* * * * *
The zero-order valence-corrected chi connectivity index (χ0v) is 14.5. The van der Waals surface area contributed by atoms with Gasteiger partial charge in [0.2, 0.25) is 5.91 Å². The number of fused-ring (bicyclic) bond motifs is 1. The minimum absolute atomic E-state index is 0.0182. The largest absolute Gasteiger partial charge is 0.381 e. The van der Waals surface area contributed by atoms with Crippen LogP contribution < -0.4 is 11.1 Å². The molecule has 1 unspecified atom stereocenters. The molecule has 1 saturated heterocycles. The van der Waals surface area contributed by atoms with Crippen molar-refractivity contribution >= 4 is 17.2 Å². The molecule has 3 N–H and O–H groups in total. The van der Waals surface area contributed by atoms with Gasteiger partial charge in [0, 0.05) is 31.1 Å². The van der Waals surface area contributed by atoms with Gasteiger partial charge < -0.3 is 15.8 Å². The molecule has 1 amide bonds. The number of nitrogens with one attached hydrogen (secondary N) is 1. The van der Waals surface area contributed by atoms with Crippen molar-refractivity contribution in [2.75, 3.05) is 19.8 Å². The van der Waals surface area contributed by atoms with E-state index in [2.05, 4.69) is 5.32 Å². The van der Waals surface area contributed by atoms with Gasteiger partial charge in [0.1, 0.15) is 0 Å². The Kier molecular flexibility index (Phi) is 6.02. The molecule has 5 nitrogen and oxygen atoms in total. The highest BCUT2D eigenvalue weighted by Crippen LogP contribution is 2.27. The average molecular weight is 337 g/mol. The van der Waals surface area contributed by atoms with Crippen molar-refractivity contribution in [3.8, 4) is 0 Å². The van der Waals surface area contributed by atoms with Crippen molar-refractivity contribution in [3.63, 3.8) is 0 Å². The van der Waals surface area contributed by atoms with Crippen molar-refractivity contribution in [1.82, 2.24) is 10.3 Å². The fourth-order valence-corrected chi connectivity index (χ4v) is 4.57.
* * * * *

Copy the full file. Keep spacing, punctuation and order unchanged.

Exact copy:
The zero-order valence-corrected chi connectivity index (χ0v) is 14.5. The van der Waals surface area contributed by atoms with Gasteiger partial charge in [0.2, 0.25) is 5.91 Å². The number of fused-ring (bicyclic) bond motifs is 1. The minimum absolute atomic E-state index is 0.0182. The largest absolute Gasteiger partial charge is 0.381 e. The van der Waals surface area contributed by atoms with Crippen LogP contribution < -0.4 is 11.1 Å². The molecule has 1 unspecified atom stereocenters. The molecule has 1 saturated heterocycles. The van der Waals surface area contributed by atoms with Crippen molar-refractivity contribution >= 4 is 17.2 Å². The molecule has 3 N–H and O–H groups in total. The van der Waals surface area contributed by atoms with Gasteiger partial charge in [0, 0.05) is 31.1 Å². The van der Waals surface area contributed by atoms with Gasteiger partial charge < -0.3 is 15.8 Å². The molecule has 1 amide bonds. The number of nitrogens with one attached hydrogen (secondary N) is 1. The van der Waals surface area contributed by atoms with Crippen molar-refractivity contribution in [2.75, 3.05) is 19.8 Å². The van der Waals surface area contributed by atoms with E-state index in [2.05, 4.69) is 5.32 Å². The van der Waals surface area contributed by atoms with Gasteiger partial charge in [0.1, 0.15) is 0 Å². The Kier molecular flexibility index (Phi) is 6.02. The molecule has 5 nitrogen and oxygen atoms in total. The highest BCUT2D eigenvalue weighted by Crippen LogP contribution is 2.27. The average molecular weight is 337 g/mol. The van der Waals surface area contributed by atoms with Crippen molar-refractivity contribution in [3.8, 4) is 0 Å². The van der Waals surface area contributed by atoms with Crippen molar-refractivity contribution in [3.63, 3.8) is 0 Å². The van der Waals surface area contributed by atoms with Crippen molar-refractivity contribution in [1.82, 2.24) is 10.3 Å². The fourth-order valence-corrected chi connectivity index (χ4v) is 4.57.